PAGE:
Visiting Canberra last Wednesday, Chris Hatcher, chief winemaker for Foster’s, Australia’s largest wine producer, said the 2008 vintage produced better than anticipated grape quantities and considerable quality variations.
A warm start to the season boosted the vines out of the blocks before milder weather set in, providing what looked to be ideal conditions for ripening and flavour development.
These hopes proved well founded for varieties harvested before an exceptionally hot spell hit much of South Australia in the first weeks of autumn. ‘We had fifteen days over thirty-five degrees’, said Chris. But the quality outlook isn’t so good for varieties picked after the heat.
The heat arrived after harvest for most white and earlier ripening red varieties, including just about all of the warm-area shiraz. But, in the hot areas along the Murray River, the engine room of the Australian industry, just about everything came in ahead of the heat and ‘looks fantastic’, says Chris.
As most cabernet sauvignon from warm, premium areas came in post heat wave, it’s not a great year for that variety. But Chris sees shiraz and riesling in particular as being exceptionally good.
He rates riesling as the best since the extraordinary 2002 vintage. He says that this was the last year that they made a Wolf Blass flagship riesling (just released), that none of the intervening vintages had the keeping qualities to make the grade, but that 2008 probably would.
At this early stage the new shiraz ferments look exciting. Chris says that Wolf Blass red-wine maker, Caroline Dunn, said during vintage that they reminded her of the 1998s – a great vintage for the variety in the Barossa.
But it’s early days yet and when Chris stopped in Canberra for a few hours he was on his way to classification tastings with his senior winemakers. There’ll be rounds of tastings and blending, followed by barrel maturation for the reds. We’ll see the first of the 2008 whites over the next few months. But it’ll be a few years before we have a full measure of the reds.
Asked about wine seals, Chris said that screw caps had been overwhelmingly accepted in Australia after their rollout ten years ago, that export markets increasingly preferred screw cap over cork and that sparkling-wine seals were the next challenge.
From later this year, he said, all Wolf Blass wines exported to Canada would be screw cap sealed. And in the USA, all wines had been screw capped since the brand’s introduction there twelve months ago.
In Japan, sales increased dramatically after the introduction of screw cap, driven largely, Foster’s believe, by the fact that eighty per cent of Japanese households don’t own a corkscrew.
While the convenience factor has been one of the great forces behind the screw cap’s success – the switch from cork was originally a winemaker-driven quality initiative.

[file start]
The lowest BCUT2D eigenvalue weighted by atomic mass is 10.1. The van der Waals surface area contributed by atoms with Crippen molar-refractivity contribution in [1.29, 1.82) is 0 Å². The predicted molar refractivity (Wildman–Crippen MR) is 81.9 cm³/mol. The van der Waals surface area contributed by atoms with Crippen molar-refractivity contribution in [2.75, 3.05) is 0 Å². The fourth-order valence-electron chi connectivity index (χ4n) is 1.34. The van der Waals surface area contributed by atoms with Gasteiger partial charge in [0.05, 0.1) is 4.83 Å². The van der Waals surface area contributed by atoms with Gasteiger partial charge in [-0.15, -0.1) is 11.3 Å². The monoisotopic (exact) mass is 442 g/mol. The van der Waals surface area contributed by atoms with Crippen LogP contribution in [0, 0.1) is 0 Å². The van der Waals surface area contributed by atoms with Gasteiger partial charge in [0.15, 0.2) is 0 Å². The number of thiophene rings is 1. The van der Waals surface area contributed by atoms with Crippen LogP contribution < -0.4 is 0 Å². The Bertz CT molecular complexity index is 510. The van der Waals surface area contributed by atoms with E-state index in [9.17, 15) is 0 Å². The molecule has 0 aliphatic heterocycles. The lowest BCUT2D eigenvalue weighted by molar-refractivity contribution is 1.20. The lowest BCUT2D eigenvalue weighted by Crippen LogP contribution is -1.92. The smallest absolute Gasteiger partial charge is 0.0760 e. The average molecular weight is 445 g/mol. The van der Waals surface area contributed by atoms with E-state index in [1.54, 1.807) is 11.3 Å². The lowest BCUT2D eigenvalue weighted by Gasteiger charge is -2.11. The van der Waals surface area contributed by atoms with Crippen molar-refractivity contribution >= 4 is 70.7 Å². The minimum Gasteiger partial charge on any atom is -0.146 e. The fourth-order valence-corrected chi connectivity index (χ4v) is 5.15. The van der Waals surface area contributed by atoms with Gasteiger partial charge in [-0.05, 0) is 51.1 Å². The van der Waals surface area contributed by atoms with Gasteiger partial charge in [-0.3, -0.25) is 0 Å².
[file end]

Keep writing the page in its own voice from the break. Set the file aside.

Hatcher believes that the breakdown of consumer bias towards cork opens the way for screw cap alternatives. He believes that this has been hampered to date by lack of global volume. But as the world’s big wine producing nations inevitably shift to a superior technology, the innovations could roll.
He says that we now have a better understanding of how wine matures under screw cap. Early fears that the caps might be too airtight and simply preserve wine, rather than allowing it to mature, had not been justified.
A trial on one of Australia’s venerable cellaring reds, Penfolds Cabernet Shiraz Bin 389 1996 (one of Foster’s brands), showed that the wine under screw cape developed comparable flavours over time as those sealed under cork.
In a recent masked tasting, he said, the senior winemakers couldn’t discern between cork-sealed and screw-cap samples of the 1996. But there were significant differences. Most important was the need to open several cork-sealed bottles to get one in prime condition – because of oxidation or cork taint.
And observation over time has shown that in the first few years after sealing, cork-sealed reds develop maturation flavours more rapidly than those sealed with screw cap. These tend to retain bright, fresh fruit flavours. However, after ten years in bottle, the maturation flavours of cork-sealed and screw cap sealed wines converge.
After ten years the maturation flavours for both tends to plateau. But the bottle-to-bottle variability of those sealed with cork contrasts starkly with the consistency of those sealed with a screw cap. In other words if you cellared a dozen bottles each of cork and screw capped versions of the same wine, you’d enjoy every screw capped bottle equally but find some of the corked ones dull, dead or corked.
An immediate challenge, Chris reckons, is to find an alternative to cork for sparkling wines. Some producers, including Moet’s Australian arm, Chandon, have trialled crown seals. While these have been successful from a quality perspective, they haven’t won universal consumer support.
Hatcher believes that this is partly because of the convenience factor – you need a tool to open these, where you don’t with cork. He says that Foster’s have briefed several suppliers and expects to see cork alternatives developed before too long. One possibility, he says, is a two-phase screw cap that allows gas to escape before coming off completely.
Growing concerns about energy use and greenhouse gas emissions would drive other change in wine packaging. Already some producers have moved to light weight tetra packs for cheaper wines. And Foster’s successfully exports some if its products in PET plastic bottles, weighing only a fraction of their glass equivalents
But these containers suit only wines intended for immediate consumption. A challenge now, says Chris, is to develop light but strong bottles that keep wine in good conditions for decades. Already, he says there’s evidence of consumer and press backlash against those super heavy bottles used for some premium wines.
Copyright © Chris Shanahan 2008